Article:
In April 2020, the 27th Annual Willem C. Vis International Commercial Arbitration Moot was concluded successfully – an outcome that only weeks before did not seem attainable in the face of the COVID-19 crisis.
Shortly after the necessary cancellation of the in-person oral hearings in Vienna at the end of March 2020, the Vienna Vis Moot Directors took the decision to conduct the oral part of the competition virtually – what at first seemed a “mission impossible” in the short period of time before the start of the competition.
Within only 6 weeks, this year’s Vienna Vis Moot became the center stage for putting digitalization and its potential use for virtual oral hearings in arbitration to the test by thousands of users.
Being the first event of its kind and size, the Virtual Vienna Vis Moot exposed not only the organisers to new challenges but also the students, arbitrators, coaches – and IT professionals. Over a period of six days, 560 hearings were conducted remotely, involving more than 3,500 participants from 85 countries. For a couple of days, the Vis Moot turned into what could be referred to as a “virtual hearing boot camp” or the largest worldwide “Virtual Hearing Centre”.
The Virtual Vienna Vis Moot gave the arbitration community the unique opportunity to test virtual hearings, which was for many of the arbitrators a totally new experience. What lessons could be learned? Most importantly, internet connections and bandwidth are differing in quality depending on where you are in the world. There are certainly some countries where the internet connections are not sufficiently reliable to easily replace an in-person hearing. The technical aspects challenged many of the participants. Getting a hearing up and running took more time than one would expect, in particular until everybody is settled and has sufficient audio and visual presence. Being well-acquainted with the communications system and having read the manual was important for smooth operations.
Each hearing was supported by a virtual room manager who was available to troubleshoot and provide guidance to participants on technical issues during the hearing. Overall, a majority of the hearings went very well with the technical support of the virtual room managers.
Dana MacGrath, ArbitralWomen President and Omni Bridgeway Investment Manager and Legal Counsel commented, “The hearing in which I served as arbitrator went very smoothly. While there were a few technical glitches at the start due to limited bandwidth of one of the arbitrators, once that was addressed with the assistance of the virtual room manager, the hearing went on without incident. The level of pleading was excellent, and shortly into the hearing I was barely aware that it was a virtual as opposed to in-person pleading. At the close of the hearing, the tribunal was able to deliberate in a private breakout room. Overall, it was very professional.”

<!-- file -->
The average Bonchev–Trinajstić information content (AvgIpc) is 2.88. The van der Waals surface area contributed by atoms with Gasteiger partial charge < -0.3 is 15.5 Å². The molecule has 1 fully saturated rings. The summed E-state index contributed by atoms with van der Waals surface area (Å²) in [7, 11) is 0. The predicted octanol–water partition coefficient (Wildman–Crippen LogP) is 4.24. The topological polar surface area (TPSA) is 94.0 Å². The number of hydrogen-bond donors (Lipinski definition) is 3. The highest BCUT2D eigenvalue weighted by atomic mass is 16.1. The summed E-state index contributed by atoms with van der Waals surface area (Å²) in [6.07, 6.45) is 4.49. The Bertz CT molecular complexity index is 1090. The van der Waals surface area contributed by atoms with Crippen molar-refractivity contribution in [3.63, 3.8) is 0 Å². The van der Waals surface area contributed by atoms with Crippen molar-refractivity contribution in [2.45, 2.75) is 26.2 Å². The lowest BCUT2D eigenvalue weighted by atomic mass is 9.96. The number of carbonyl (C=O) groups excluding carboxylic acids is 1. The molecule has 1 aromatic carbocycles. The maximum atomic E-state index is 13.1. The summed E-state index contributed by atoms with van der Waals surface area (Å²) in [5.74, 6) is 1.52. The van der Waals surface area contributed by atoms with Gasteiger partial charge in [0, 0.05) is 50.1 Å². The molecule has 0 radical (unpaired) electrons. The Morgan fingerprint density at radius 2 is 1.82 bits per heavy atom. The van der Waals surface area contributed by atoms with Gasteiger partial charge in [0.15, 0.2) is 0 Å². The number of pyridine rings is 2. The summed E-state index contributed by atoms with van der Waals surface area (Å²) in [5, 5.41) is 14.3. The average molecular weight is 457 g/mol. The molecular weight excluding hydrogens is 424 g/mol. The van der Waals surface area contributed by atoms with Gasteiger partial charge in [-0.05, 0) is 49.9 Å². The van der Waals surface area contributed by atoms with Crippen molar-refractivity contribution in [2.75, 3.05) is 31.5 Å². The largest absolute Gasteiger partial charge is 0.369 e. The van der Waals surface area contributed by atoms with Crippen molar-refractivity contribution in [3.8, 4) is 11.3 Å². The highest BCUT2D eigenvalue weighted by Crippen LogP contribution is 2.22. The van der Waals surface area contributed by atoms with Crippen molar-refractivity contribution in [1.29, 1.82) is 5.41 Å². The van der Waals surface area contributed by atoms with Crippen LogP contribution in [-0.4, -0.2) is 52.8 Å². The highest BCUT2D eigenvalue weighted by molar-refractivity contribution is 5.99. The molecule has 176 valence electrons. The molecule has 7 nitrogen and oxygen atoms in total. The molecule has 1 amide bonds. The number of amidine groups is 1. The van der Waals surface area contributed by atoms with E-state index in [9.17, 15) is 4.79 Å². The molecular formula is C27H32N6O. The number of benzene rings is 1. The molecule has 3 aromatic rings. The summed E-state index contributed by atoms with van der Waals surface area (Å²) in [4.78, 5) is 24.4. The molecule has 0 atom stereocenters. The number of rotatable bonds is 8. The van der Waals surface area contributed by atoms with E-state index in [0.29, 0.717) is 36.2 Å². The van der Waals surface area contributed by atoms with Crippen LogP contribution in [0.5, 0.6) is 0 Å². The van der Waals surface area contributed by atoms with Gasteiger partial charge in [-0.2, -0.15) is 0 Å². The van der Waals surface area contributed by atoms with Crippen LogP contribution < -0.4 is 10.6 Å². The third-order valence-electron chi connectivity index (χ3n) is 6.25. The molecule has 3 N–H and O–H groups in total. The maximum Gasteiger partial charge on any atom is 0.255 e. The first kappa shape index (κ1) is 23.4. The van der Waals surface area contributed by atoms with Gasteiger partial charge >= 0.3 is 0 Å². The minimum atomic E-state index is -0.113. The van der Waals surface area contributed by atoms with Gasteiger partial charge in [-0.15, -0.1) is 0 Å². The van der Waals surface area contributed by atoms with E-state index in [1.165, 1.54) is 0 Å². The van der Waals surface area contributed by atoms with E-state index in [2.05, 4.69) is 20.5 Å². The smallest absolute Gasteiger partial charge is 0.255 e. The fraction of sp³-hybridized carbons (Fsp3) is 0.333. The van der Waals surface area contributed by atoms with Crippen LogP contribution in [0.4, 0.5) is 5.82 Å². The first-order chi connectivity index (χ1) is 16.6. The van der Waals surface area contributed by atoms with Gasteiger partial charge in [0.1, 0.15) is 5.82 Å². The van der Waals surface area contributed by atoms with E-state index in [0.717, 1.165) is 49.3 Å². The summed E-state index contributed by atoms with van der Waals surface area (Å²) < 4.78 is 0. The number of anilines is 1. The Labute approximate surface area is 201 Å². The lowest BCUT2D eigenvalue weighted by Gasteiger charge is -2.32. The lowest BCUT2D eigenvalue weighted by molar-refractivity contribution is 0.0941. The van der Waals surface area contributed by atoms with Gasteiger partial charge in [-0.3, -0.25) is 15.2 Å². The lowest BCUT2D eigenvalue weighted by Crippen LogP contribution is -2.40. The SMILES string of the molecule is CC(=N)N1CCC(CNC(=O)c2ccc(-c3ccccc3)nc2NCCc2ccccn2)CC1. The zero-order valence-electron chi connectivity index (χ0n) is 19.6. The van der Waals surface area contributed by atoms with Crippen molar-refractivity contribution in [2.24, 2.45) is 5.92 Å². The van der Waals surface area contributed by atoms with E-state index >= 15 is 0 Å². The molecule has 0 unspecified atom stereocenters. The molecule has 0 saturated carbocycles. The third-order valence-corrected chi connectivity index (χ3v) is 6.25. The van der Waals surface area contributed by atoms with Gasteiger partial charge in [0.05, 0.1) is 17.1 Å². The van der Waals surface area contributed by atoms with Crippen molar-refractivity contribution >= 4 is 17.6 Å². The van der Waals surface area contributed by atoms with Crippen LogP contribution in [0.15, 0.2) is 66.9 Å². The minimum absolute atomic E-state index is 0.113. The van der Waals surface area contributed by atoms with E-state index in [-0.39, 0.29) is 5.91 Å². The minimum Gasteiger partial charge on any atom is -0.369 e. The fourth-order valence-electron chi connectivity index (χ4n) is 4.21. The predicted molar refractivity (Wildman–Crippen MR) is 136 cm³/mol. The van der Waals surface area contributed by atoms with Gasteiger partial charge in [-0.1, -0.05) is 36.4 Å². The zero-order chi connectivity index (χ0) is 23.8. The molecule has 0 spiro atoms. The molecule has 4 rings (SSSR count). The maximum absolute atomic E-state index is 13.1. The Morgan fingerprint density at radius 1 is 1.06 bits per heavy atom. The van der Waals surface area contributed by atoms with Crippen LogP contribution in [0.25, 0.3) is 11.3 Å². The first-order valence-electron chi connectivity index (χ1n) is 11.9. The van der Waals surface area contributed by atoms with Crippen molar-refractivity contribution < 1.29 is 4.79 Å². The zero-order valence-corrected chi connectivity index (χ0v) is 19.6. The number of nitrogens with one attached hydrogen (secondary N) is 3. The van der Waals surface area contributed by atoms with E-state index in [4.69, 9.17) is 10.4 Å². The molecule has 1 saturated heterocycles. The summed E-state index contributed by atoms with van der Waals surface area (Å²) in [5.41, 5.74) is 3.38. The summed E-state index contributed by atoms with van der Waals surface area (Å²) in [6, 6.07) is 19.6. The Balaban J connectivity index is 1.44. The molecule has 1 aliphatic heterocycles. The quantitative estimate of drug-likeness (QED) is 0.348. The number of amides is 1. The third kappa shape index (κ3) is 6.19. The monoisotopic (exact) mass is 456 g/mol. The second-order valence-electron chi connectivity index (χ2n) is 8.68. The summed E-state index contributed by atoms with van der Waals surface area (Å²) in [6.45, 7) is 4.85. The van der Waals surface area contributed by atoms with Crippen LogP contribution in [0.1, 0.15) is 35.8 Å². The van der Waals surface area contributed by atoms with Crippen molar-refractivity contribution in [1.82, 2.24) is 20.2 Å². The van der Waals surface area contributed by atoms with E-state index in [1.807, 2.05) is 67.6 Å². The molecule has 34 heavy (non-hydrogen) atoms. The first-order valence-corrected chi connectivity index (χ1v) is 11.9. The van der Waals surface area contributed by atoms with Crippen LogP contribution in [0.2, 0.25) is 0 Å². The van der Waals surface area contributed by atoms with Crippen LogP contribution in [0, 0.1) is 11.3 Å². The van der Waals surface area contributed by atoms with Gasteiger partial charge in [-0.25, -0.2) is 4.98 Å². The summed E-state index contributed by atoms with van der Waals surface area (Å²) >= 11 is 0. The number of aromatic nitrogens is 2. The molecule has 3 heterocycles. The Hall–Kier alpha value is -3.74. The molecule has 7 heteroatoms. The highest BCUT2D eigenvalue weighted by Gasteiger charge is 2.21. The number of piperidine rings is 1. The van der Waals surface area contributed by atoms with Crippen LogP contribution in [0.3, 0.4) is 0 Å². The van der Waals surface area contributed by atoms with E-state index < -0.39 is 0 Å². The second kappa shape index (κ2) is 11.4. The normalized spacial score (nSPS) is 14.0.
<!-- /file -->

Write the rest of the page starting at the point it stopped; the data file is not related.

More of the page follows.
Virtual hearings definitely require more prearrangements and preliminary deliberations of arbitrators and counsel than hearings in person. Simply because spontaneous interactions are limited including communications with colleagues, co-counsel or co-arbitrators. They also require a lot more concentration to monitor the screen with a lot of participants while still handling the substance of the dispute itself.
One of the most important aspects to keep in mind when taking virtual arbitration hearings into the “real world” is to ensure control over the different participants and their environments: With current systems, it is very hard to assess whether someone is getting unauthorized outside support or the hearing is recorded without permission.
The experience in the 27th Virtual Vienna Vis Moot showed that the technical developments are heading in the right direction and that the arbitration community is ready to take the next step toward virtual hearings as a real alternative to hearings in person. There is certainly still room for market improvements, especially in complex and document heavy arbitration, and not all online platforms provide the necessary features that are required for arbitration hearings.
The 27th Virtual Vienna Vis Moot has taken a first step to train thousands of participants in the conduct of virtual hearings and helped students to understand this as an option. What was greeted partly with scepticism and concern turned out to become a wonderful learning experience.
In terms of diversity, the trend of the last years continued and the Moot had a slight majority of 55% of all students that were female. This result fits seamlessly into the line of encouraging results that can be taken out of this exceptional Vienna Vis Moot year.
Submitted by ArbitralWomen Member Patrizia Netal, KNOETZL, Vis Moot Director